Let’s Talk: Everything I Wish I’d Known About Job Hunting

Let's Talk: Everything I Wish I'd Known About Job Hunting

Hey guys! I hope you all had a great holiday weekend! I’m excited to be back on the blog today talking about a topic that’s been a huge part of my life the last few months: job hunting. This has weighed heavily on me the last few months, so I want to share some tips, encouragement and motivation I was in need of that benefited me during this time. Keep reading for tips that helped me nail a job + everything I wish I’d known about job hunting (or put more focus on) from the start.

Before we jump into this, I want to reiterate I’m not a professional at this. Just like all of you, I’ve gotten turned down for positions I really wanted, I’ve shown up for interviews to find out the job wasn’t even close to what I thought it was, I’ve faced my own period of unemployment… you name it, I’ve been there. I’m using this “Let’s Talk” post as an opportunity to share what I’ve learned about job hunting to relate to you or help you in any way that I can. This is the type of blog post I had been in need of, so I felt compelled to share this with you and start a conversation about it.

Don’t underestimate LinkedIn.
I always heard people say “who actually gets a job from LinkedIn?!?!” while rolling their eyes, but you know what? I did! That’s how I got my current job. With that being said, take your LinkedIn seriously — keep your profile updated, make sure it accurately communicates your skills and what you’re looking for, and check back frequently for messages. I’m so thankful I did this!

Don’t limit yourself — consider alternative routes.
In the beginning of my job search, I could have benefited from considering all of my possible job routes, not just full-time employment onsite. When searching for your next career step, take a moment to research all of your possible options — if you’re in the creative industry like me, some of your options include:

  • Contract work
  • Remote jobs
  • Freelance
  • Start your own shop/business

I didn’t even consider freelance as a real option because I assumed I couldn’t make a full-time income doing it, and I thought finding a remote job would be a lofty goal. Even if that may be true, picking up some freelance work allows you to make money while you’re looking for your next job, or helps you make some extra income on the side when you do nail your next position. Don’t limit yourself and don’t be afraid to try a new path that may seem scary!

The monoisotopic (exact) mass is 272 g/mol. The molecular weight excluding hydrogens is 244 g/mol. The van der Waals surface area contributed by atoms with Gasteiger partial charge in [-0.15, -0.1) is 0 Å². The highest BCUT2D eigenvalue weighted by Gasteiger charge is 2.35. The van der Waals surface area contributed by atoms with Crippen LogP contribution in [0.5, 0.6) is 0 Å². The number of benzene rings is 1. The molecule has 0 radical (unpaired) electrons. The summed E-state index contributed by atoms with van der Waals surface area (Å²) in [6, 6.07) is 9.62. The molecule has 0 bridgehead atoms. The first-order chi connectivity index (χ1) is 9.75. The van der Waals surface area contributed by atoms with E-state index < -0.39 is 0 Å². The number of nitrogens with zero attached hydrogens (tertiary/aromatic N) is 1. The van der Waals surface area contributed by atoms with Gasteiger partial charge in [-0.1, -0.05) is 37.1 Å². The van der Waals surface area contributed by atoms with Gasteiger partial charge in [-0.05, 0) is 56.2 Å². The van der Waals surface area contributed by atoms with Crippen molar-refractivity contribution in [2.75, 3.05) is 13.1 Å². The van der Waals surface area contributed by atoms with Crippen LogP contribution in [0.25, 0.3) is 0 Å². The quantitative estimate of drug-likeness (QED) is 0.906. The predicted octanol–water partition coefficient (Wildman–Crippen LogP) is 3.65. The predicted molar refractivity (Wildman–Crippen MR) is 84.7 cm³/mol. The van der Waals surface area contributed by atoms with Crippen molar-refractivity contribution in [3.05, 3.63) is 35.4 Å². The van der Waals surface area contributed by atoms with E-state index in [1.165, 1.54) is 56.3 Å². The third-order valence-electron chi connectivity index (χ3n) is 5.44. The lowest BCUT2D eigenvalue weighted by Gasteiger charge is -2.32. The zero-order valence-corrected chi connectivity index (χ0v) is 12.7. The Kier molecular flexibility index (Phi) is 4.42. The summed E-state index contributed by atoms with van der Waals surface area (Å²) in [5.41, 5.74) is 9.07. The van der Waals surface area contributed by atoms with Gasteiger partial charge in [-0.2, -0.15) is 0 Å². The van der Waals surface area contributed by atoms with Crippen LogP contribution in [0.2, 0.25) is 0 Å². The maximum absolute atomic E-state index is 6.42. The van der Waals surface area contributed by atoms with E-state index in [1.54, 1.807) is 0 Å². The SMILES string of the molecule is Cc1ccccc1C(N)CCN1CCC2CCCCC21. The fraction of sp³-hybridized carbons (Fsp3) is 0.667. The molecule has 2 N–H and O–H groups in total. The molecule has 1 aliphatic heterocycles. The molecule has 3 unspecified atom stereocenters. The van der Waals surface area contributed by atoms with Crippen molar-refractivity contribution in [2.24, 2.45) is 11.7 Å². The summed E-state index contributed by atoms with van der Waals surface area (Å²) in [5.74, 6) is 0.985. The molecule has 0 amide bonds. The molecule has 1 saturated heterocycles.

Use your resources.
Personally, I think referrals are the number one way to land your next job, but that’s not always an option. Here are some places to look for open opportunities:

If you’re in the same industry as me (I have a bachelor’s degree in PR with blogging + design experience), here are some keywords I used to search for jobs:

  • Public relations
  • Social media
  • Marketing
  • Branding
  • Design, designer
  • Blog, blogger, blogging

Come prepared.
Come to your interview with three questions prepared that are directly related to the position or company. This helps to express your interest, as well as remain engaged within the conversation. Asking intelligent, well thought out questions shows the interviewer that you are intrigued and eager to learn. I always knew this was a necessity, but it’s proven to be even more important in my experience!

Don’t say too much.
This is vague, isn’t it? From my experience (though I must say I disagree a bit), don’t talk too much about what you’re not looking for. I would leave logistics topics (parking, work location, office environment, etc.) off the table unless the interviewer brings it up. Though I find these topics to be valuable when finding a position that will make you the happiest, the interviewer may not see it that way — better safe than sorry.

Be gracious and follow up.
Though this may be a no-brainer, don’t forget to thank the interviewer for their time and consideration. Shake their hand before you leave and let them know that you’re interested (this is key — don’t leave them guessing. Just because you think it’s obvious you’re want the job, that doesn’t mean they think it is) and you look forward to hearing back from them. 24 hours later, send a follow up email thanking them again for their time and open a line of conversation if they wish to reach out to you. Sending a hand written thank you letter makes a good impression as well! Here’s a follow-up example:

[NAME],

Thank you so much for meeting with me yesterday. I really enjoyed visiting the office and speaking with you about the position. If there’s anything additional you need from me during your decision-making process, please don’t hesitate to ask. Thanks again for your time and consideration — I look forward to hearing back from you!

[YOUR NAME]

Keep your head up.
If you get rejected or don’t hear back from someone for a while, don’t get down about it. Easier said than done, right? The worst thing you can do to yourself is overthink it afterward, and I made the mistake of doing this time and time again. What’s done is done, and you have no control over what they’re looking for, so simply hope for the best and keep it off your mind.

__________

If you’re in need of more guidance, have additional questions, or simply want to talk about careers and job searching, please don’t hesitate to reach out! This has been a huge part of my life the past couple months and something I struggled with, so I’d love to extend my hand to help in any way that I can. If you enjoyed this post, join the conversation in the comments below and read my previous “Let’s Talk” posts.

Have a great week, friends! If you haven’t heard, I announced an event I’m co-hosting in Lafayette tomorrow on social media — check it out here + look for a new blog post on Wednesday!

 

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